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AG Koster's sweep of payday loan sites shuts down eight predatory operations in Missouri

Mar 5, 2015, 12:50 PM
Mar 5, 2015, 12:47 PM

Jefferson City, Mo. – Attorney General Chris Koster announced today that he has obtained an agreement with eight online payday loan operations to shut down payday loan operations in Missouri, provide $270,000 in consumer restitution, and erase all loan balances for Missouri consumers.

Koster said Martin A. “Butch” Webb acted through numerous business entities operating from a Native American reservation in South Dakota, including Payday Financial, Western Sky Financial, Lakota Cash, Great Sky Finance, Red Stone Financial, Big Sky Cash, Lakota Cash, and Financial Solutions, none of which were licensed to do business in Missouri. These businesses sold short-term loans with exorbitant fees and forced consumers to agree to have their future wages garnished without going through the court system as required by Missouri law.

The Attorney General’s Office received 57 complaints from consumers who were collectively charged approximately $25,000 in excess fees. The Attorney General’s investigation subsequently discovered as many as 6,300 other Missourians who may have also been charged excessive fees. One Missouri consumer was charged a $500 origination fee on a $1,000 loan, which was immediately rolled into the principal of the loan. She was charged 194 percent APR and eventually paid more than $4,000. 

“These predatory lending businesses operated in the shadows, taking advantage of Missourians through outrageous fees and unlawful garnishments,” said Koster. “Webb may have thought that by operating on tribal land he could avoid compliance with our state’s laws. He was wrong.”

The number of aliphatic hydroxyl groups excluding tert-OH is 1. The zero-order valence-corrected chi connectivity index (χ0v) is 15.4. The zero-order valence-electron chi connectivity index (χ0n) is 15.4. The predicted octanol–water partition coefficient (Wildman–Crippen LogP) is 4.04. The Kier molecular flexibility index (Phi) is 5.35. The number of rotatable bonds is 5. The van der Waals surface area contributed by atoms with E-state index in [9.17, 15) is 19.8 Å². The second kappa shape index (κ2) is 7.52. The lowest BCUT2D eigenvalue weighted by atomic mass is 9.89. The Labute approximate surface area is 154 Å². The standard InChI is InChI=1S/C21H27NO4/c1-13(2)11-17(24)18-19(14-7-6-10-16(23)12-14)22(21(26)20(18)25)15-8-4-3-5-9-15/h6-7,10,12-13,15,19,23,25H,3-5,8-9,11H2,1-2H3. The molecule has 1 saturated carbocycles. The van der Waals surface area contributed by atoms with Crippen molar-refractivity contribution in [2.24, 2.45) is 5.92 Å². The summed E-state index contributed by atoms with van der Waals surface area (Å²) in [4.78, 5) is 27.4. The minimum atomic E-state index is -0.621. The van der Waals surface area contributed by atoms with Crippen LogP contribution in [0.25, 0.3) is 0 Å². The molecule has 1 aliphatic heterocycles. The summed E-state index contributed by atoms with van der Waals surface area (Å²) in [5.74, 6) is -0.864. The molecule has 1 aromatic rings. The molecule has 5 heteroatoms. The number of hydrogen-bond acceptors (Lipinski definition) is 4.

Under Missouri law, a payday lender cannot charge “origination” or other such fees in excess of 10 percent of the loan, up to a maximum of $75. 

The judgment obtained by Koster permanently prohibits Webb or any of his businesses from making or collecting on any loans in Missouri, and it cancels existing loan balances for his Missouri customers. Webb must also instruct credit reporting agencies to remove all information previously supplied to them about specific consumers. In addition, Webb must pay $270,000 in restitution to consumers and $30,000 in penalties to the state.           

Consumers who, while living in Missouri, paid excess origination fees to one of the companies listed above—even if the loan was later sold to a third party—may be eligible to receive restitution under the terms of the judgment. The Attorney General’s office will be contacting eligible consumers.

“My hope is that every Missouri consumer who took out a short-term loan with these companies gets back what they were charged in excess of Missouri law,” said Koster. “The message to online payday lenders is clear: follow Missouri law or you won’t be doing business in our state.”


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